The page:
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In Search of a Zero-Injury Work Place

Crafting a safety policy for an industry bursting with hazards

A few years ago, Lin Boyd, owner of Splash Pool Service in Kyle, Texas, found himself in a situation that might have been comical had it not been so serious. Alone in a remote area of Cedar Creek, Texas, Boyd was preparing to clean a 12-foot-deep pool when he slipped and fell into it — empty save for what he calls thigh-deep nasty muck water — and sustained a significant hip injury.

A working paramedic with nearly 10 years as a first responder, Boyd didn’t panic — but his experience made the gravity of the situation all the more obvious. To make matters worse, it was stifling hot.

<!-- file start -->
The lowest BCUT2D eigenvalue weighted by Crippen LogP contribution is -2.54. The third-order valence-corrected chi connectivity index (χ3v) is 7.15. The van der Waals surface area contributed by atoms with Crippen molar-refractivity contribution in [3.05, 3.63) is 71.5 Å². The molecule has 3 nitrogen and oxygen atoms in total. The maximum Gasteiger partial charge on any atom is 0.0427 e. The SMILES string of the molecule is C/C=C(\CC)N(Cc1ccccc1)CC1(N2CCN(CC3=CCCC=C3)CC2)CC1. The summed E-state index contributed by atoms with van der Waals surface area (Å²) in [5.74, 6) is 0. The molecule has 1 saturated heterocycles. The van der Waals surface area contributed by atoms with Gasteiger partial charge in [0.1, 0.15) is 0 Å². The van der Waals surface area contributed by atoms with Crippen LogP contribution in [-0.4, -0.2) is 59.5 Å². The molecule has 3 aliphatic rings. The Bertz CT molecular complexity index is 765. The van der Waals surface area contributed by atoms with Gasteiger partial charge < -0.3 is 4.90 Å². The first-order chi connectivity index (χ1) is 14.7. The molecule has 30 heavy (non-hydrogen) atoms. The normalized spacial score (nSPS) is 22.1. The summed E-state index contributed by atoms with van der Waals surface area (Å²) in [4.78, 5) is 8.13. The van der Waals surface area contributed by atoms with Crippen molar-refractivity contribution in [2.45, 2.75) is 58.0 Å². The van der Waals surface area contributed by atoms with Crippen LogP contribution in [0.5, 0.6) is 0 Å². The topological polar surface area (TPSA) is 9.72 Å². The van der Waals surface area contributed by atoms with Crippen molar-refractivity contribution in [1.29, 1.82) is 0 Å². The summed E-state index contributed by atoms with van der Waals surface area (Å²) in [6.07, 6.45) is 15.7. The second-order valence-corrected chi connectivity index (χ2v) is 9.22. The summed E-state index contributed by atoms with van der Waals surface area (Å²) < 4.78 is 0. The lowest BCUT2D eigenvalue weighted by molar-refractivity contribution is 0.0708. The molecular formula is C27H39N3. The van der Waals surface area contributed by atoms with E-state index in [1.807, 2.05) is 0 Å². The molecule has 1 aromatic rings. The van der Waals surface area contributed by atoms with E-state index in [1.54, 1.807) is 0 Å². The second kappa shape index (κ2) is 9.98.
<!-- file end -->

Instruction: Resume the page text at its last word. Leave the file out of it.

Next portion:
“There was nobody around, and nobody knew where I was,” he says. “I was shouting for my life. I knew I had to conserve my energy. I had no way out.”

Boyd’s story is just one example of a pool-service situation going from mundane to frantic in a blink.

“The pool and spa industry is an insidious mix of dangerous tools and machinery, hazardous chemicals and minimally trained workers,” says Steve Goodale, a second-generation pool and spa builder, blogger and technical specialist from Ontario, Canada. He reaches more than 3 million viewers per year with his popular pool and spa blog, SwimmingPoolSteve.com.

For Goodale, however, the most dangerous part of the job is not tools, trucks or electricity — it’s complacency.